The police have ended the investigation into the death of a white-tailed sea eagle in Dorset - despite the bird having seven times the amount of poison needed to kill it.

The rare bird of prey was found dead on a shooting estate in North Dorset in late January.

Yesterday (Tuesday, March 29) Dorset Police announced that they will not be taking further action - despite finding high levels of the rodenticide brodifacoum - since they "could not confirm if any criminal offence had been committed".

The RSPB says it is "baffled" at the police's reaction to what it calls "an illegal act".

White-tailed sea eagles are one of the UK's largest and rarest birds.

The eagle found dead was a male released in an reintroduction project on the Isle of Wight in 2020.

A spokesperson for Dorset Police said: "An investigation under Section 1 of the Wildlife Countryside Act 1981 was carried out in conjunction with the RSPB, Natural England, National Wildlife Crime Unit and the Roy Dennis Wildlife Foundation.

“A detailed examination and tests have been carried out on the bird, which were inconclusive, and it has therefore not been possible to confirm that any criminal offence has been committed.

“While high levels of brodifacoum were detected, it has not been possible to establish whether this was as a result of a deliberate act or due to secondary rodenticide poisoning.

“As a result, no further police action will be taken in relation to this report.”


The Roy Dennis Wildlife Foundation is managing the eagle reintroduction project.

On its blog it confirmed that what the police called "high levels" of poison found in the bird was in fact seven times more than the amount needed to kill it.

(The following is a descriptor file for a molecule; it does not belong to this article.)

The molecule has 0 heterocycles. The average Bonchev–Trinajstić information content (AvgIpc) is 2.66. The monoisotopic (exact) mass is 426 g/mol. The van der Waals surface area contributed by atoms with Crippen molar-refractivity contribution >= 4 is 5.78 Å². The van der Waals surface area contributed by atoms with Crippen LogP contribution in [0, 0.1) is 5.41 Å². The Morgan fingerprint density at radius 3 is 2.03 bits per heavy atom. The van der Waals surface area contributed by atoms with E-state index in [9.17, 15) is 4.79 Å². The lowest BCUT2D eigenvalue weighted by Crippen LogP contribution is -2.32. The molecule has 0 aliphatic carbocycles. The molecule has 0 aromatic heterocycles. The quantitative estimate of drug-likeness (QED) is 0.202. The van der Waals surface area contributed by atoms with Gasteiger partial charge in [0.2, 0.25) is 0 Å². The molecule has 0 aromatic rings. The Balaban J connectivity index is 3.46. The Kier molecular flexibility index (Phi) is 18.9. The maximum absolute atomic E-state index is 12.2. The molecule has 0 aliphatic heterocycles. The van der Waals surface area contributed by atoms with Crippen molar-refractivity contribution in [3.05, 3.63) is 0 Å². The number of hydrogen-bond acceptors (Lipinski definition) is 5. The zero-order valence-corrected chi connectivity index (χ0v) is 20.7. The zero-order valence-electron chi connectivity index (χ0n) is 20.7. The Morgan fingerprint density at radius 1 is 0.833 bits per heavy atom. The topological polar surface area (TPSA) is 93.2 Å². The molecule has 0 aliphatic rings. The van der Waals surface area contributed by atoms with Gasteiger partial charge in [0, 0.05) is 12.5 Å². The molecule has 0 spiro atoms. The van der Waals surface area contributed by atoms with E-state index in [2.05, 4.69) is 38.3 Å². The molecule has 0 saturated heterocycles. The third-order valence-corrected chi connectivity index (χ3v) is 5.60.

A member of the organisation wrote: "Post mortem and toxicology testing through the Wildlife Incident Investigation Scheme has subsequently identified brodifacoum poisoning as the cause of death.

"Brodifacoum is a highly toxic anticoagulant rodenticide that causes internal haemorrhaging.

"The bird’s liver contained approximately seven times the amount of brodifacoum required to kill a bird like a White-tailed Eagle.

"The satellite data indicates that the eagle, which was otherwise healthy, deteriorated and died over a period of several days."

White-tailed sea eagles are commonly known as 'flying barn doors' due to the sheer size of their two-metre plus wingspan.

They disappeared from the UK during the early 20th century but six juveniles were released on the Isle of Wight as part of a reintroduction programme.


Katie-Jo Luxton, RSPB Global Conservation Director: “We are completely baffled by the decision taken by Dorset Police to end the white-tailed eagle investigation so prematurely.

"Brodifacoum – the rodent poison that killed the eagle – is highly toxic and it is clear that it was being used either incompetently or with intent to kill raptors.

"Either way, this is an illegal act.

“A thorough land search had been planned on the estate in question, to look for evidence such as poison baits or misuse, but that was recently and unexpectedly called off.

"The investigation has not been closed by the Health and Safety Executive but that has now been made defunct by the police communication.

“We seek assurance from Dorset Police that their wildlife crime remit is still operational and that other significant ongoing raptor persecution investigations are fully investigated ‘without fear or favour’ as per Police Oath.”

Brodifacoum has become one of the world's most widely used pesticides, typically used as a rodenticide.

The eagle had been monitored by the wildlife via satellite throughout its life and data shows that it had spent autumn and winter at Poole Harbour, feeding on grey mullet.

It also visited the Purbeck coastline and North Dorset.

Its body was found on January 27.

Intentionally killing a wild bird is a criminal offence punishable by an unlimited fine and/or six months in jail.